Scotland’s shipyards: victims of misplaced optimism

Written by Tom Freeman on 25 July 2018 in Inside Politics

The latest setback is another case of unrealistic promises to Scottish shipbuilders

Clyde shipyard, by Ian Dick

Plans to maintain Scotland’s proud tradition of naval shipbuilding in the event of a successful yes vote in 2014 were described as a “conspiracy of optimism” by Westminster’s Scottish Affairs Committee.

It was not the first time planned defence projects at the Clyde and Rosyth yards had been described as such, though, and will not be the last.

This week workers at the Scottish yards are expressing their disappointment as a new Royal Navy frigates plan has been suspended at the last minute by the UK Government.

Amid a cluster of uncomfortable announcements quietly released on the last day of parliament before recess, plans for new Type 31e frigates were restarted because of a lack of what the MoD called “compliant bids”.

In other words, expecting industry to come up with a price tag of £250m per ship had been too optimistic.

The GMB union called the decision “a body blow” for the communities but in truth the union had already expressed scepticism that orders promised by the UK Government would be carried out.

Ross Murdoch, GMB national officer, said: “We have previously had the disappointment of the cancellation of the world class Frigate factory on the Clyde, the reduction from 13 Type 26 Frigates down to eight -  then the promise of the other five being replaced with five Type 31e's -  only for this now to be paused due to insufficient bids and competition.

“Is our sovereign defence capability this Government’s priority, or treasury budget setting?”

Given the fact the Scottish shipyards have been a political pawn in the constitutional debate, the priorities for them are as heightened as they are unclear.

Former Defence Secretary Michael Fallon overruled the head of the Royal Navy to pledge all the work on the new frigates programme to the Clyde.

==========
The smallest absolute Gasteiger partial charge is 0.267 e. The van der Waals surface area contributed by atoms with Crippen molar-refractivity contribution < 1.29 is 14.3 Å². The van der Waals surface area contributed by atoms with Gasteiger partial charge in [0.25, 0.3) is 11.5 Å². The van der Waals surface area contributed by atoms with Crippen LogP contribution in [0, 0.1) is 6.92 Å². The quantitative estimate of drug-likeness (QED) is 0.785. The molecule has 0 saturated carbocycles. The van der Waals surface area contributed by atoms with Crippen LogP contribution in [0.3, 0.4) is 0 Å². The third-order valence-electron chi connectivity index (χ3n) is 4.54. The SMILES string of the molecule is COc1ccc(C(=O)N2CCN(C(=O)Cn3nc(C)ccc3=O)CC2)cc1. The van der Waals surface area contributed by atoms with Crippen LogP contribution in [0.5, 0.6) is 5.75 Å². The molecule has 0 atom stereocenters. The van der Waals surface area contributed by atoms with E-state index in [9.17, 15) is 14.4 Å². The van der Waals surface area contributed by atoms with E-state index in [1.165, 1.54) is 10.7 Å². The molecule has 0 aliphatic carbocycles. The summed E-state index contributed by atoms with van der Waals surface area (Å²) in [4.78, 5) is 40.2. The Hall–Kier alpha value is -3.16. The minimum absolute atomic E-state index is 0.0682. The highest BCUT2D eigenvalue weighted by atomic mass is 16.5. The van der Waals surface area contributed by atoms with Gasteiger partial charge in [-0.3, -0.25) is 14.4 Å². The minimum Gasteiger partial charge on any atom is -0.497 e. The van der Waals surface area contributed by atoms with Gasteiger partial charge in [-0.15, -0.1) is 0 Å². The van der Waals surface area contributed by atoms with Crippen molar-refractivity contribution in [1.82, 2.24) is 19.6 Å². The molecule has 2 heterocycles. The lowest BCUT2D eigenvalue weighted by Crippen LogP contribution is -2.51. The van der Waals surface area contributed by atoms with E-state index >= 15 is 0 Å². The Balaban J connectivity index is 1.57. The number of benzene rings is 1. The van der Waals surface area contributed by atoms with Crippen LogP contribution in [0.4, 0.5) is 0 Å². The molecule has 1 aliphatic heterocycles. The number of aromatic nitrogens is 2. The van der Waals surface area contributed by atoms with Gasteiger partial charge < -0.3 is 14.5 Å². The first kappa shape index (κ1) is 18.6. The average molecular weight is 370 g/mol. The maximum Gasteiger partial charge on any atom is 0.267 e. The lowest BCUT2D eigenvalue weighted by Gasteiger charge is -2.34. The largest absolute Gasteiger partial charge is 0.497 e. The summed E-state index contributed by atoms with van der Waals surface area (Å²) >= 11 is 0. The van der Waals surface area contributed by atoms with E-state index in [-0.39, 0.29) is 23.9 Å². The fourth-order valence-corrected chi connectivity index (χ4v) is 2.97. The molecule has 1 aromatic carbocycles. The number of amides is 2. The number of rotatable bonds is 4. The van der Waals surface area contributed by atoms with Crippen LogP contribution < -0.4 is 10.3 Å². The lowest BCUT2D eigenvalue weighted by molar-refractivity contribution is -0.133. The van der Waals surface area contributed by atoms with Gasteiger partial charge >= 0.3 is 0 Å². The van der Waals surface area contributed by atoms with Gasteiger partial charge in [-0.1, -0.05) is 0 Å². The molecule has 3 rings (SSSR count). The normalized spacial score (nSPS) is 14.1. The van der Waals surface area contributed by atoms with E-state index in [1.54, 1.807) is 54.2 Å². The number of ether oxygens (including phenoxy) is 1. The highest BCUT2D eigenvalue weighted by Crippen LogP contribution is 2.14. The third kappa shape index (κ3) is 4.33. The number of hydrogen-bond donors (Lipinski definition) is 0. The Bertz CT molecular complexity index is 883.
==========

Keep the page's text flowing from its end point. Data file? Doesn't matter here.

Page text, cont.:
“From 2015 the Clyde will be the UK’s only shipyard that builds complex warships,” he said, months after Glasgow had voted for Scottish independence by 53.5 per cent to 46.5 per cent.

But plans for a “frigate factory” at Scotstoun have since been scrapped by BAE, while an order of 13  frigates has been cut to eight.

New Fleet Solid Support Ships, meanwhile, will be awarded through an international competition.

SNP defence spokesperson Stewart McDonald called the latest developments “shocking”.

“Time after time the Tories make claims about shipbuilding being safe in their hands only for the workforces to be hammered by u turns - lies and broken promises,” he said.

Scottish Labour MP for Glasgow North East Paul Sweeney called the MOD’s price target for the new frigates “unrealistic”.

“The industry deserves better than for this story to be sneaked out on the day before recess. It's disappointing that the Secretary of State did not choose to inform the house,” he said.

“Just as we have seen with the Fleet Solid Support ships the Government is failing to support our industry and provide the reassurance needed for our shipbuilding industry to invest to be world class.

“We have a huge opportunity to achieve that with Type 26 being built on the Clyde and Type 31e, yet their adherence to free-market dogma above all else is squandering it; going back to the bad old days of insecure jobs and lack of investment that plagued our shipyards through the 1990s.”

But Sweeney himself remains optimistic that the Scotstoun frigate factory could still materialise.

The shipyard workers may well be hoping for some straight-talking realism after having their hopes raised repeatedly over the last five years by politicians with a constitutional agenda.



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